• Choose the appropriate data sets. In most cases the larger year samples are better to use, but if you only want to examine one year or have more current data, use the one-year samples (which only exist for communities larger then 65,000).
  • Choose "Custom Table" in the box to the right of the data set.
  • First, you need to select your geographic location. This can be done down to the zip code or block level. Choose a variety of levels, to see how this works. Here is a step-by-step example for a selection of US, state, and city level data:
    • Choose "County" in the first box
    • Click "Colorado" in second box.
    • Click "Boulder County" in the third box.
    • Click "Add" at the bottom of the colored section.
    • Choose "Place" in the first box.
    • Choose "Colorado in the second box.
    • Click "Boulder city" in the third box.
    • Click "Add" at the bottom of the colored section.
    • You should see three places in the box under the Add.
    • Click Next
  • Now you are selecting your variables. Unless you know exactly what you are looking forward, the second tab "by subject" is easiest to use. So click on that. Follow these steps for a sample set of data:
    • Choose "Population Totals" under the "Population and Housing Unit Totals and Geographic Concepts," then click search.
    • Choose "B01003. Total Population," then click go.
    • Check the box next to total, then click Add.
    • Your choice should appear in the bottom box.
    • Now go back to the top and Choose "Ancestry" under the "Population Totals Race and Ethnic Groups," then click search.
    • Numerous choices will appear, you want to choose the "C04003. Total Ancestry Reported," then click go. (Note: B tables are more detailed and go more in-depth, whereas C tables are collapsed to bigger categories. For smaller communities with detailed questions C often gives you more results.)
    • A new box will appear with a list of all the ancestries people filled in. Check the ones of interest to you. Then click "Add."
    • The ones you chose should appear in the box under the "Add." Then click next.
  • Ignore those boxes on the bottom of the screen, just choose "Show Result."
  • Here is your table!
  • Want to download the data? Choose "print/download" and then "download" and choose your preferred format.
  • If you want to add or subtract variables, click on the link Data Elements at the top.  If you want to add or subtract geographical elements, click on the Geography link.

Social Explorer
This is a subscription database that is only available on campus, but it has great maps and data sets you won't find in American Factfinder.

Maps (you can also click maps on the home page)

These maps are available back to 1790. Now before you get too excited, the data for Colorado doesn't go back that far. The data must have been collected in the Decennial Census, so the 1880 census is the first one with data for Colorado.

Want to save this? Well, currently there is only one option for saving, exporting it to Power Point (which you can find under "file" on the left above the map).

Reports (again you can also click reports on the home page)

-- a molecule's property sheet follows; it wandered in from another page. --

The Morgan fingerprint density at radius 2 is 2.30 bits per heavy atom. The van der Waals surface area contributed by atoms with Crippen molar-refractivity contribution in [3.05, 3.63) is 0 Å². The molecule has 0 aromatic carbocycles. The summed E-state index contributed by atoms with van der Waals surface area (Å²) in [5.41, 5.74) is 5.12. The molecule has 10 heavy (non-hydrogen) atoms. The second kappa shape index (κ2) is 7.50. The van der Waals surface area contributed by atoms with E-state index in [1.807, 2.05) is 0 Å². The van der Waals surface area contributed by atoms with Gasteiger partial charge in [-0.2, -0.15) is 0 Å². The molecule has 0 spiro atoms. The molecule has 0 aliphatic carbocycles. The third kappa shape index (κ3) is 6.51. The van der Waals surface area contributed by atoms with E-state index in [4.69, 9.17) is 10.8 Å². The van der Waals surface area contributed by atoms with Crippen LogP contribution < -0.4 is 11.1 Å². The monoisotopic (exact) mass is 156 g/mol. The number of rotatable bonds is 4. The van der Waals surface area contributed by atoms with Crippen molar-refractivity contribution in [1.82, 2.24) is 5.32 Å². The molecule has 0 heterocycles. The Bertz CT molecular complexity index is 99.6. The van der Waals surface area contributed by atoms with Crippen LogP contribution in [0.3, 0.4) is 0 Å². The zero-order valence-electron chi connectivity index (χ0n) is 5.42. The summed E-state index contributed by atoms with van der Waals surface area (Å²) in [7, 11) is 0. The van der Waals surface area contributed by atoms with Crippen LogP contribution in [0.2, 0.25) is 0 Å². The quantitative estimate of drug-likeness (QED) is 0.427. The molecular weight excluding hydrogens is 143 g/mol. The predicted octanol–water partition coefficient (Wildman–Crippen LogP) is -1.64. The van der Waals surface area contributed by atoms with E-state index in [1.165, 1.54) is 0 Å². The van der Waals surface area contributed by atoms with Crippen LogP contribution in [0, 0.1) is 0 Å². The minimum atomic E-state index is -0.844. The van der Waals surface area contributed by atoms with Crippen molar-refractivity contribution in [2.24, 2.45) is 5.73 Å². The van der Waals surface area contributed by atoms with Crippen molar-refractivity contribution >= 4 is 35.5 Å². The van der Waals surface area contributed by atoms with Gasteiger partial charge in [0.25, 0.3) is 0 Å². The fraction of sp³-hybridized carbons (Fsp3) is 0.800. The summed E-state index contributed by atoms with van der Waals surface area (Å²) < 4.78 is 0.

Data is available back to 1790, but by decade. You can also find a nice set of data on religion back to 1980 on these pages from the Association of Religion Data archives.

This database works exactly the same as the American Factfinder data sets, except that in some cases it will not have the search and subject capabilities you had in Factfinder.

Colorado Government Statistical Information
Guide to selected print and electronic publications, as well as web sites, maintained by state agencies in Colorado.

Tips for Finding Statistical Data

  • Who would be tracking this data? Can you identify a governmental source (federal, state or local or maybe all three? Can you identify an organization? Find their web site and look for links with the words, data or statistics or reports or research.
  • Who would be using this information? For example, other researchers might have tracked this data and used it in a published article or book. Look for publications on your topic and see if they include data, graphs or tables. Look at the footnotes for the source of the information.
  • Sometimes you will need to expand the universe of your data. If you need small area statistics, such as a school district and you can’t find data at that level, you might try looking for city county or zip code data instead.
  • If you find data that is similar but not exactly what you are looking for, it’s worth contacting the organization or the person listed as the author. For government agencies or organizations, there is usually a Contact Us link. For articles or books, you can usually find an email or address for the author. People are often very responsive to your requests.
  • Looking for really current data? It usually takes some time for data to be collected and reported.
Looking for Journal Articles?

  • Business Source Premier CU
    Contains full-text journals in all disciplines of business, management, accounting, finance and economics. Additional full text, non-journal content includes financial data, investment research reports, industry reports, market research reports, and more.
  • ERIC
    ERIC provides unlimited access to more than 1.3 million bibliographic records of journal articles and other education-related materials, with hundreds of new records added multiple times per week. If available, links to full text are included.
  • Google Scholar
    This database is free to search, but accessing the articles still requires VPN. This is a good interdisciplinary resource when you are unsure what area your research will reside in.
  • PsycInfo CU
    Index with citations and summaries of journal articles, book chapters, books, dissertations, and technical reports, covering psychology and the psychological aspects of related discipline.
  • Find Articles and More
    Provides links by subject for library databases.
To access the libraries’ subscription databases from off-campus, you will need to download a piece of software called VPN, which you can find from the library web page. You must have an Identikey and password to use the VPN.

Research and Subject Guides Database
This database contains all the guides produced by librarians at CU-Boulder. While there are guides to statistics in here, there are also guides to topics that might lead you to the group that produces a particular statistical resource

Need more help?

We are always happy to answer questions or set up appointments to have a more in-depth discussion of your research.

Leanne Walther   Research Desk (2nd floor)
leanne.walther@colorado.edu   govpubs@colorado.edu
303-735-5750   303-492-8834